3 neglected principles business often makes up for with advertising.

Oh the crazy world of trying to make end's meet. Trying to grow your business and trying to be a success story. The influences and logic that overwhelm the brain of any budding entrepreneur can in fact be misled recommendations. Especially when it comes to how to grow your business. For real.

Over the past few years I have had the pleasure of partaking in outside observance of several different categories of self employed chaos. Law firms, experts, new ventures outside the realm expertise, acquisitions in a new market and yes start ups and believe it or not there are several behavioral similarities. Some are extreme, some are mild yet more often than not. They all exist.

Advertising is one of them.

There seems to be a commonly held belief that all businesses need to advertise. That this is default obligation for any venture and if you don't do it your business will fail. This is simply not true. Like it or not advertising is not designed to build a brand. It is designed to defend it. Not to secure new customers, but to keep your product categorically first as opposed to a competitor winning that coveted space in the mind of your existing client base.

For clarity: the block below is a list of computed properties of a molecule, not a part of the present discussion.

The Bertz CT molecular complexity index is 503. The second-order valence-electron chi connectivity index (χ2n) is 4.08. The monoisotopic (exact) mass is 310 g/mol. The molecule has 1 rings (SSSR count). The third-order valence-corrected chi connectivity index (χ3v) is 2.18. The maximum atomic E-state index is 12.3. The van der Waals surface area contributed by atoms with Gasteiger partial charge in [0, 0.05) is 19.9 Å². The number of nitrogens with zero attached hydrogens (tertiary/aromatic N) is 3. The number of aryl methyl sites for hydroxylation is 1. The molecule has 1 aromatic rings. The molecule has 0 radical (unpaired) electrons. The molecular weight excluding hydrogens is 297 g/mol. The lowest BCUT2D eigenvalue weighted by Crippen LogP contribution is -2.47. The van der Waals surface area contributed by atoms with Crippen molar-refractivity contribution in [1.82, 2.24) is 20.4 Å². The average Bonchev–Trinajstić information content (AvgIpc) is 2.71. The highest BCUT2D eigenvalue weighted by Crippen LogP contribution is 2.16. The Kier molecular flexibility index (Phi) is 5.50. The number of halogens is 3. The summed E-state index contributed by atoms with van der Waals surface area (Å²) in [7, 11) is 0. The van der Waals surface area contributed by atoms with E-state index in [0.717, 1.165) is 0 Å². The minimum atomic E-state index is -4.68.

So what is being negated?

Here are the top three things that businesses should do prior to even thinking about conventional advertising.

Principle #1 | Truly understand and listen to your clients

Don't fall into the trap of believing your expertise is the end all solution. That if you're not busy it's because not enough people appreciate your offering. You need to be receptive of how your passion fits your core clients needs. Adjust and focus on that. Filling the peoples desire to participate in your offering by providing them with the best solution you possibly can.

Engage some humility. Yes your passion and expert status are why you are in business. No question. By being humble enough to learn from the people that feed you will lead to results you have yet to realize.

Principle #2 | Provide the best offering you can.

This one makes me scratch my head. If you're going to give anyone anything in exchange for monetary compensation. Do it in the best possible fashion that you can. Don't fall into the trap of quantity beats quality. It becomes a common trap due to sales being low for people who own businesses to compromise on quality to increase profits by reducing imperative expenses that comprise the make of a quality product.

The logic here is simple. When you provide a product or service that is a premium label, if done well, if thought out and marketed appropriately will lead to others sharing their joy in participating. Now if you want to for cheap, provide a value for the price. Still think value.

People, the right people, the Pareto principle in play, the 20 percent of your most valuable clients see this value. Try to increase that percentage by making that percent become your best marketing tool ever. By giving them so much perceived and appreciated value that they can't help but tell the world.

If you are going for mass production, then exercise caution in cost reductions.

Principle #3 | Truly engage your clients